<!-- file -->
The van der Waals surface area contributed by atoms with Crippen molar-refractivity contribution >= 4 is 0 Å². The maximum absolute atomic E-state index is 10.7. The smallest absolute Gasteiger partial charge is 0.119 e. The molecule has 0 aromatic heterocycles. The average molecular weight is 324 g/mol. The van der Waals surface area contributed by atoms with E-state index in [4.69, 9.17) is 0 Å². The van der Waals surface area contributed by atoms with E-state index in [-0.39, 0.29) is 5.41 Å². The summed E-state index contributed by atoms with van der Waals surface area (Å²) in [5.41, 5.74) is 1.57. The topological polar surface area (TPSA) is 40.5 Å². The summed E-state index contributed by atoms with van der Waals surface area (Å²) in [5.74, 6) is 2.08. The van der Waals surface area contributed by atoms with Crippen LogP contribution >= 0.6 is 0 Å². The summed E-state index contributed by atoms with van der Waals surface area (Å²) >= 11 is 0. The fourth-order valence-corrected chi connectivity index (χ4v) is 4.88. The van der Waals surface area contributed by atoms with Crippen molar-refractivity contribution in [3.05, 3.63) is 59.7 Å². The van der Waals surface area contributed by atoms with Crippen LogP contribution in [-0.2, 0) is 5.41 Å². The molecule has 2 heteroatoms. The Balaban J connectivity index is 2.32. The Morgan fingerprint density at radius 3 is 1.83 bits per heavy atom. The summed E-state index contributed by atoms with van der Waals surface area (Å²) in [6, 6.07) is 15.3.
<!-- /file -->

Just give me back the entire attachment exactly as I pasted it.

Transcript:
The van der Waals surface area contributed by atoms with Crippen molar-refractivity contribution >= 4 is 0 Å². The maximum absolute atomic E-state index is 10.7. The smallest absolute Gasteiger partial charge is 0.119 e. The molecule has 0 aromatic heterocycles. The average molecular weight is 324 g/mol. The van der Waals surface area contributed by atoms with E-state index in [4.69, 9.17) is 0 Å². The van der Waals surface area contributed by atoms with E-state index in [-0.39, 0.29) is 5.41 Å². The summed E-state index contributed by atoms with van der Waals surface area (Å²) in [5.41, 5.74) is 1.57. The topological polar surface area (TPSA) is 40.5 Å². The summed E-state index contributed by atoms with van der Waals surface area (Å²) in [5.74, 6) is 2.08. The van der Waals surface area contributed by atoms with Crippen LogP contribution >= 0.6 is 0 Å². The summed E-state index contributed by atoms with van der Waals surface area (Å²) >= 11 is 0. The fourth-order valence-corrected chi connectivity index (χ4v) is 4.88. The van der Waals surface area contributed by atoms with Crippen molar-refractivity contribution in [3.05, 3.63) is 59.7 Å². The van der Waals surface area contributed by atoms with Crippen LogP contribution in [-0.2, 0) is 5.41 Å². The molecule has 2 heteroatoms. The Balaban J connectivity index is 2.32. The Morgan fingerprint density at radius 3 is 1.83 bits per heavy atom. The summed E-state index contributed by atoms with van der Waals surface area (Å²) in [6, 6.07) is 15.3.